• Cover the borrower's interest costs so long as payments are made on time.

This proposed IDR still faces many hurdles before becoming an option for borrowers. But if offered in the future, this new IDR could significantly help those with undergraduate loans.

Other repayment plans currently in place include:

  • Teacher loan forgiveness.

  • State-sponsored repayment assistance programs.

  • Military student loan forgiveness and assistance.

PSLF Temporary Changes

The Public Service Loan Forgiveness plan is available to federal, state, local, and Tribal governments and qualifying nonprofit employees with federal student loans.

The government will forgive the remaining loan balances for eligible borrowers who complete 120 qualifying loan payments, i.e., ten years of work before being eligible for loan forgiveness.

Since its inception, the program suffered from being difficult to navigate for many borrowers, and the type of eligible loans was narrow.

However, in October 2021, temporary changes were made to the PSLF program to simplify the debt cancellation process for borrowers who completed ten years of on-time payments. A retroactive waiver broadened the types of loans that are eligible for forgiveness, and automatic certifying of payments for federal employees and military members was introduced. In addition to having debts canceled, more than one million borrowers have used the waiver to receive additional credit toward forgiveness.

The temporary changes allow student borrowers to get credit for payments made on loans from the Federal Family Education Loan (FFEL) Program, Perkins Loan Program, and other federal student loans. To qualify for the program under the temporary changes, these borrowers must apply to consolidate their loans into a Direct Consolidation Loan before October 31. Borrowers can also combine multiple sources of part-time employment to qualify, and months in service do not have to be consecutive.

The changes were necessary and overdue. Over its history up to October 2021, the program discharged debt for only 7,000 borrowers, according to the Department of Education. The temporary changes resulted in 175,000 borrowers having $10 billion in debt canceled in the last ten months. However, the waiver of qualifying payment rules ends on October 31, 2022.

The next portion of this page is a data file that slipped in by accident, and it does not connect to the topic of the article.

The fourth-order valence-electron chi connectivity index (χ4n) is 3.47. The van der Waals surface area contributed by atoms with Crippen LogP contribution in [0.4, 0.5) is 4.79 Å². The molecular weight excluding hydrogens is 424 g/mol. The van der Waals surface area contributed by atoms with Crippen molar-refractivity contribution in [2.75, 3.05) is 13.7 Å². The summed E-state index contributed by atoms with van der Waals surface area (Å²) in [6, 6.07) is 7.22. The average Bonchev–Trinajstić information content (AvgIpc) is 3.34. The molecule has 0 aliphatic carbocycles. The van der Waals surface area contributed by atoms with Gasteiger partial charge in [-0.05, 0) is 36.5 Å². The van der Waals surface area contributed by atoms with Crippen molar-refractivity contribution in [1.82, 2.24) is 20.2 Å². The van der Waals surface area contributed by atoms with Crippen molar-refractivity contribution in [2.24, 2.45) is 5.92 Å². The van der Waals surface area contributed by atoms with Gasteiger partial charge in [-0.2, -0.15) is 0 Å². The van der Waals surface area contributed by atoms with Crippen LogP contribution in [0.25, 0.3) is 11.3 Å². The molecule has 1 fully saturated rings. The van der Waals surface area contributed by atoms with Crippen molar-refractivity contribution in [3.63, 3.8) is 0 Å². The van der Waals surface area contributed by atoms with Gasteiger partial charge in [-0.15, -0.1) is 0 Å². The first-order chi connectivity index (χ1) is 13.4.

The Takeaway

For borrowers with lower balances, the $10,000 or $20,000 student loan forgiveness program will mean an immediate, tangible difference in income and standard of living. Borrowers with larger loans that have made payments but were having difficulty getting debts discharged will – until October 31, 2022 – have a chance to cut through the red tape and get relief.

Paying down student debt should start with your goals in mind. Everything else should be in service to those goals. Good planning can help you monitor and change course so that you can continually work to increase your confidence in attaining your goals. Working with a financial advisor to get your ducks in order can help you better manage your goals, income, and wealth.

I work with early and mid-career individuals from Gen X or Y. If you are navigating your finances and trying to understand how your business can enable you to achieve your goals, feel free to place a complimentary 30-minute meeting on my calendar. In that meeting, we can discuss your objectives and situation.